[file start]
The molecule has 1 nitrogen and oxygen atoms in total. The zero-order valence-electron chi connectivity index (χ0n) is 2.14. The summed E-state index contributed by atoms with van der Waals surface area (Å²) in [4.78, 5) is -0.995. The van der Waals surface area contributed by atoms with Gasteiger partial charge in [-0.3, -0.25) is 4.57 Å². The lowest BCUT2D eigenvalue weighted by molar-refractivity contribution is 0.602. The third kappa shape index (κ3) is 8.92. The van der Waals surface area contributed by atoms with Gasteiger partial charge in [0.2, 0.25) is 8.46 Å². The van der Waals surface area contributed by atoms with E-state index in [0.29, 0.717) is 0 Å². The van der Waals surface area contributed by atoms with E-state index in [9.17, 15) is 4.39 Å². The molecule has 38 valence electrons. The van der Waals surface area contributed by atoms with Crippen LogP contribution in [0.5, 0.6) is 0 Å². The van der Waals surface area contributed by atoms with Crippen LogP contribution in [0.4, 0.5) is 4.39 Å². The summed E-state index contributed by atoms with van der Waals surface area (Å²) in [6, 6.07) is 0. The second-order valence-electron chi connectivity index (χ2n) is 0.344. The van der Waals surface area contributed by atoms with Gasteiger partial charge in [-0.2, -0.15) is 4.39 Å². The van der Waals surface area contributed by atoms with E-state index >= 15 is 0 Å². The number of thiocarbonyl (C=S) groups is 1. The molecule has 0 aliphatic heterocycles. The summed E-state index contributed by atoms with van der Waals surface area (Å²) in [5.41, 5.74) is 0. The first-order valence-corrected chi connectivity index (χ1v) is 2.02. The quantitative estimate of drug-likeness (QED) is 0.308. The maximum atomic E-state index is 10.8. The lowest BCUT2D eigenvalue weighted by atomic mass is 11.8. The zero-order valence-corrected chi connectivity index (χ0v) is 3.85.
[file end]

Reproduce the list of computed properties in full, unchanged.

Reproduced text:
The molecule has 1 nitrogen and oxygen atoms in total. The zero-order valence-electron chi connectivity index (χ0n) is 2.14. The summed E-state index contributed by atoms with van der Waals surface area (Å²) in [4.78, 5) is -0.995. The van der Waals surface area contributed by atoms with Gasteiger partial charge in [-0.3, -0.25) is 4.57 Å². The lowest BCUT2D eigenvalue weighted by molar-refractivity contribution is 0.602. The third kappa shape index (κ3) is 8.92. The van der Waals surface area contributed by atoms with Gasteiger partial charge in [0.2, 0.25) is 8.46 Å². The van der Waals surface area contributed by atoms with E-state index in [0.29, 0.717) is 0 Å². The van der Waals surface area contributed by atoms with E-state index in [9.17, 15) is 4.39 Å². The molecule has 38 valence electrons. The van der Waals surface area contributed by atoms with Crippen LogP contribution in [0.5, 0.6) is 0 Å². The van der Waals surface area contributed by atoms with Crippen LogP contribution in [0.4, 0.5) is 4.39 Å². The summed E-state index contributed by atoms with van der Waals surface area (Å²) in [6, 6.07) is 0. The second-order valence-electron chi connectivity index (χ2n) is 0.344. The van der Waals surface area contributed by atoms with Gasteiger partial charge in [-0.2, -0.15) is 4.39 Å². The van der Waals surface area contributed by atoms with E-state index >= 15 is 0 Å². The number of thiocarbonyl (C=S) groups is 1. The molecule has 0 aliphatic heterocycles. The summed E-state index contributed by atoms with van der Waals surface area (Å²) in [5.41, 5.74) is 0. The first-order valence-corrected chi connectivity index (χ1v) is 2.02. The quantitative estimate of drug-likeness (QED) is 0.308. The maximum atomic E-state index is 10.8. The lowest BCUT2D eigenvalue weighted by atomic mass is 11.8. The zero-order valence-corrected chi connectivity index (χ0v) is 3.85.